HAVANA (AP) — Cubans hailed President Barack Obama's announcement Thursday that he will make a two-day trip to the communist-run island, saying that just like the American leader, they want the historic visit to spur faster change in their lives.
Obama's March 21-22 trip is meant to create so much momentum behind his new policy of detente with Cuba that the next U.S. president cannot reverse it, administration officials said. More than a year after the detente was announced, the pace of normalization has been accelerating even though millions of Cubans have yet to see benefits.
Dozens of new public WiFi spots have created Internet access for tens of thousands across Cuba since Obama and President Raul Castro announced on Dec. 17, 2014, that they would restore diplomatic relations. A surge in tourism has flooded private and government-run tourism businesses with cash. Over just the last week, the two countries have sealed deals to re-establish commercial flights, open the first U.S. factory in Cuba in six decades and return a U.S. missile that was mistakenly shipped from France to Cuba in 2014.
But ordinary Cubans interviewed by The Associated Press on Thursday said they have seen little improvement in their lives and they hope Obama's trip will help them see more benefits from the re-establishment of relations.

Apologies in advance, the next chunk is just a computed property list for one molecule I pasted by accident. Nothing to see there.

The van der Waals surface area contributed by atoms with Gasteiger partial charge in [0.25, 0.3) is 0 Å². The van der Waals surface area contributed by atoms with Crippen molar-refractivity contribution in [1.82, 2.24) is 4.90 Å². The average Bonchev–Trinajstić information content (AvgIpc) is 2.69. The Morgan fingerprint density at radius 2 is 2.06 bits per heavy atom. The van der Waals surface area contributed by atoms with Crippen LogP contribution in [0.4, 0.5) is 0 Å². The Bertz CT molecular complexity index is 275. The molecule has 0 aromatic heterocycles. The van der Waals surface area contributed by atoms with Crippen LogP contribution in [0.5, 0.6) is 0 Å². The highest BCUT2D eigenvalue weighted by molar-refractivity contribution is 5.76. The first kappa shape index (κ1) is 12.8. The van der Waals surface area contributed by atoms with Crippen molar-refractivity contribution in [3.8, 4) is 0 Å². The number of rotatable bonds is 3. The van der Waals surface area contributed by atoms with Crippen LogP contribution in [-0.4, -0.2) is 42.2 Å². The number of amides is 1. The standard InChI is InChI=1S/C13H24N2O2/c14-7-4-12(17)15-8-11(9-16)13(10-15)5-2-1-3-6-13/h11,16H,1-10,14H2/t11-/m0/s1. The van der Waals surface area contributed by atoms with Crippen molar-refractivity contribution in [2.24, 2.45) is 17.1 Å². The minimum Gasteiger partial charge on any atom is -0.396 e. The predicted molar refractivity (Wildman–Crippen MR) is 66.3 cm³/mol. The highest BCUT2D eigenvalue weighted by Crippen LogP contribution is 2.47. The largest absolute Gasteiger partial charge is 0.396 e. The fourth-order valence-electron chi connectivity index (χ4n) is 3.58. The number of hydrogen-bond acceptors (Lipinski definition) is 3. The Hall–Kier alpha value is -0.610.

"Until now we haven't seen any direct impact on the economic well-being of the Cuban people," said Jose Miguel Gomez, a merchant sailor. "The visit will be important because it may lead to more agreements in the warming between the two countries."
Cuban state media waited several hours after Obama's announcement to report the visit, the first by a U.S. president in 88 years. When the news began to spread, it was enthusiastically welcomed, including by those who saw it as a step toward ending the half-century-old trade embargo on Cuba.
"The trip will open the door to what we need, that they get rid of the blockade that's hurting us," said Yosvany Martinez, a parking attendant. "I feel the change at least in the growth of tourism and people are happier, but the everyday lives of people like me, who live on a state salary, they haven't changed."
Cuban officials welcomed the trip but offered few details about Obama's schedule in Cuba or topics that would be discussed, aside from the longstanding Cuban demand to lift the embargo and return the Guantanamo Bay naval base to Cuba.
"This visit is another step toward improvement in relations between Cuba and the United States," said Josefina Vidal, head of U.S. affairs for the Cuban Foreign Ministry.
The White House said Obama will meet with dissidents while in Cuba and push for improvement in human rights. Activists said the treatment of opposition members has worsened since detente began, with short-term detentions of protesters and dissenters rising from several hundred a month to about 1,000 monthly. The number of long-term political prisoners is far smaller and has shrunk in recent years.
"The figures show that the situation has clearly worsened more than a year after the re-establishment of relations between the two governments," said Elizardo Sanchez, head of the non-governmental Cuban Commission on Human Rights and National Reconciliation. "The state of civil and political rights in Cuba is imposed by a government that has no inclination to change things."
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